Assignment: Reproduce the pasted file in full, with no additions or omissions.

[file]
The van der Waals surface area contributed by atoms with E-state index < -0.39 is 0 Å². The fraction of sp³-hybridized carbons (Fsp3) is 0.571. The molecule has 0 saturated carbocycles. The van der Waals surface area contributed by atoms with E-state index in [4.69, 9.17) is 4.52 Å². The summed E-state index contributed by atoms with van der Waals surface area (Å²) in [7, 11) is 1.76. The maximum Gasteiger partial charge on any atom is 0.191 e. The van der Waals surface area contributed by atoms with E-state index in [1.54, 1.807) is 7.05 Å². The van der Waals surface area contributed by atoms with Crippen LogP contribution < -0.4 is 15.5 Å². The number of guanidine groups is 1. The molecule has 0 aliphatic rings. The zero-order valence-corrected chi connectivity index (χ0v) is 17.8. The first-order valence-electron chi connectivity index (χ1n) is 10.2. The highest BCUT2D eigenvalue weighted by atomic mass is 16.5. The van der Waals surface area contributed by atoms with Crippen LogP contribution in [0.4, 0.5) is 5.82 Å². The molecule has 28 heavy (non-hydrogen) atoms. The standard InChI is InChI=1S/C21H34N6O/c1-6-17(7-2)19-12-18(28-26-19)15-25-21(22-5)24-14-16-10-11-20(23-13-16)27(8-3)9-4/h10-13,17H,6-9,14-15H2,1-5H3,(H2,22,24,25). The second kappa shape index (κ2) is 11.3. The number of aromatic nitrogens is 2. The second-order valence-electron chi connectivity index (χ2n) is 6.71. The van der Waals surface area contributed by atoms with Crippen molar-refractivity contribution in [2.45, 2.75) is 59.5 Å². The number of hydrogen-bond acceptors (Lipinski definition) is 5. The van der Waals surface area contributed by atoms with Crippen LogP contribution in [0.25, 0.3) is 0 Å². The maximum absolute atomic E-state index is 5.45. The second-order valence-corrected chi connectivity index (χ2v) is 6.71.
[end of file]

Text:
The van der Waals surface area contributed by atoms with E-state index < -0.39 is 0 Å². The fraction of sp³-hybridized carbons (Fsp3) is 0.571. The molecule has 0 saturated carbocycles. The van der Waals surface area contributed by atoms with E-state index in [4.69, 9.17) is 4.52 Å². The summed E-state index contributed by atoms with van der Waals surface area (Å²) in [7, 11) is 1.76. The maximum Gasteiger partial charge on any atom is 0.191 e. The van der Waals surface area contributed by atoms with E-state index in [1.54, 1.807) is 7.05 Å². The van der Waals surface area contributed by atoms with Crippen LogP contribution < -0.4 is 15.5 Å². The number of guanidine groups is 1. The molecule has 0 aliphatic rings. The zero-order valence-corrected chi connectivity index (χ0v) is 17.8. The first-order valence-electron chi connectivity index (χ1n) is 10.2. The highest BCUT2D eigenvalue weighted by atomic mass is 16.5. The van der Waals surface area contributed by atoms with Crippen LogP contribution in [0.4, 0.5) is 5.82 Å². The molecule has 28 heavy (non-hydrogen) atoms. The standard InChI is InChI=1S/C21H34N6O/c1-6-17(7-2)19-12-18(28-26-19)15-25-21(22-5)24-14-16-10-11-20(23-13-16)27(8-3)9-4/h10-13,17H,6-9,14-15H2,1-5H3,(H2,22,24,25). The second kappa shape index (κ2) is 11.3. The number of aromatic nitrogens is 2. The second-order valence-electron chi connectivity index (χ2n) is 6.71. The van der Waals surface area contributed by atoms with Crippen molar-refractivity contribution in [2.45, 2.75) is 59.5 Å². The number of hydrogen-bond acceptors (Lipinski definition) is 5. The van der Waals surface area contributed by atoms with Crippen LogP contribution in [0.25, 0.3) is 0 Å². The maximum absolute atomic E-state index is 5.45. The second-order valence-corrected chi connectivity index (χ2v) is 6.71.